The statistics are even bleaker considering businesses traditionally take on workers in those months as they prepare for the start of the summer tourist season.

According to the EPA figures, the unemployment rate at the close of the second quarter already reached the level the government had projected for the end of the year.

The figures also showed that the number of households with all its members unemployed rose to nearly 1.74 million, up 370,200 from a year ago.

Deputy Prime Minister Soraya Saenz de Santamaria said Friday that Mariano Rajoy’s administration has no plans to reverse course on the austerity tack it has pursued through since taking office last December, adding that the unemployment figures “have their origin in the recession.”

The government projects that Spain’s economy, already officially in recession for the second time in three years, will contract by 1.5 percent in 2012.

According to projections announced last week by Finance Minister Cristobal Montoro, the country’s gross domestic product will shrink by an estimated 0.5 percent next year before a recovery gets underway in 2014.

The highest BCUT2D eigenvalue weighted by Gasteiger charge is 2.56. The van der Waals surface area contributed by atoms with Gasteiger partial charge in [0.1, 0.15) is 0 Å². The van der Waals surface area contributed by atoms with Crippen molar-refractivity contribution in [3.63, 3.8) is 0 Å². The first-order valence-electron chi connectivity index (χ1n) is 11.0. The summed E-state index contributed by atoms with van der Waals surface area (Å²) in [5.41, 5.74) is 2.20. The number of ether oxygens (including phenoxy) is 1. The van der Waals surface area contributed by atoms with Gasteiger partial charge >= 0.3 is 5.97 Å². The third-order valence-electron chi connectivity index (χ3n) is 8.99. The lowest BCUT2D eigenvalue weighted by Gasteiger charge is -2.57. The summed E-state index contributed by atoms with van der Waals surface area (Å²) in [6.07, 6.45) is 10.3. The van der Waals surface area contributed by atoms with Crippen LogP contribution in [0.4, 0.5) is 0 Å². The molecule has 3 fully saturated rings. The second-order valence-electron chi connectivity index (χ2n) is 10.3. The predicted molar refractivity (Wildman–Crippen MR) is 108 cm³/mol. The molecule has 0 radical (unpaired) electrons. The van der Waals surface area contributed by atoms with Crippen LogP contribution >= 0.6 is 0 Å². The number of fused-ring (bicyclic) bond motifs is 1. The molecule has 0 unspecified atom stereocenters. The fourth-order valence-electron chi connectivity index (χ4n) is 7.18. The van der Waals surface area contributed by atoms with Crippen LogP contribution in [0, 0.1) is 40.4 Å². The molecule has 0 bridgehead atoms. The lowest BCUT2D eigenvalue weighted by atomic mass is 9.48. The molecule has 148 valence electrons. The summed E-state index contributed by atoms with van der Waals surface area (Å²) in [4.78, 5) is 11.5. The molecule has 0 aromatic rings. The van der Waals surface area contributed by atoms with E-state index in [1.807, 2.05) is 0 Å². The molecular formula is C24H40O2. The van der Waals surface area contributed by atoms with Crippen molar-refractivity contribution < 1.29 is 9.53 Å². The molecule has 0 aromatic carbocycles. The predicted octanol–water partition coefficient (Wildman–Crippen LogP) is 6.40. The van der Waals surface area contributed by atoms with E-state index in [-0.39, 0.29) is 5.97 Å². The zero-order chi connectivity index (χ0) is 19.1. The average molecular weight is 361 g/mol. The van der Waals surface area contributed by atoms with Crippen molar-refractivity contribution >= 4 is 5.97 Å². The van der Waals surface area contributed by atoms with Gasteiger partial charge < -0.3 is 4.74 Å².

In a report released Friday, the International Monetary Fund took a more pessimistic view, forecasting that Spanish GDP will decrease by 1.2 percent next year and continue contracting in 2014.

The IMF revised its projections for Spain after Rajoy on July 11 unveiled his administration’s latest austerity package - including plans for more budget cuts and a hike in the sales tax aimed at shaving 65 billion euros ($80.5 billion) off the national budget deficit.

Those latest measures, which were in line with the IMF’s own recommendations, will increase unemployment and inflation and lead to a drop in consumption, the report said.

The IMF projects that Spain’s unemployment rate will remain higher than 24 percent until 2014 and above 20 percent as far out as 2017.

Rajoy’s government defends the austerity measures, which have included sharply reducing subsidies to the coal sector, saying Spain must bring its budget deficit down to EU-mandated levels before it can start growing and creating jobs.

“Unless we fulfill our deficit objective, there won’t be any way out of the crisis,” Saenz de Santamaria said Friday.

Spanish unions, however, say the rise in the unemployment rate in months when businesses typically increase their hiring is due to the harsh austerity measures.

This month’s approval of the tax hike and budget cuts followed a decision by EU finance ministers to ease Spain’s deficit targets in the coming years.

Spain now must bring its national budget deficit down to 6.3 percent of GDP by the end of 2012, as opposed to an earlier 5.3 percent target. The country must then lower its deficit in 2013 and 2014 to 4.5 percent and 3 percent, respectively.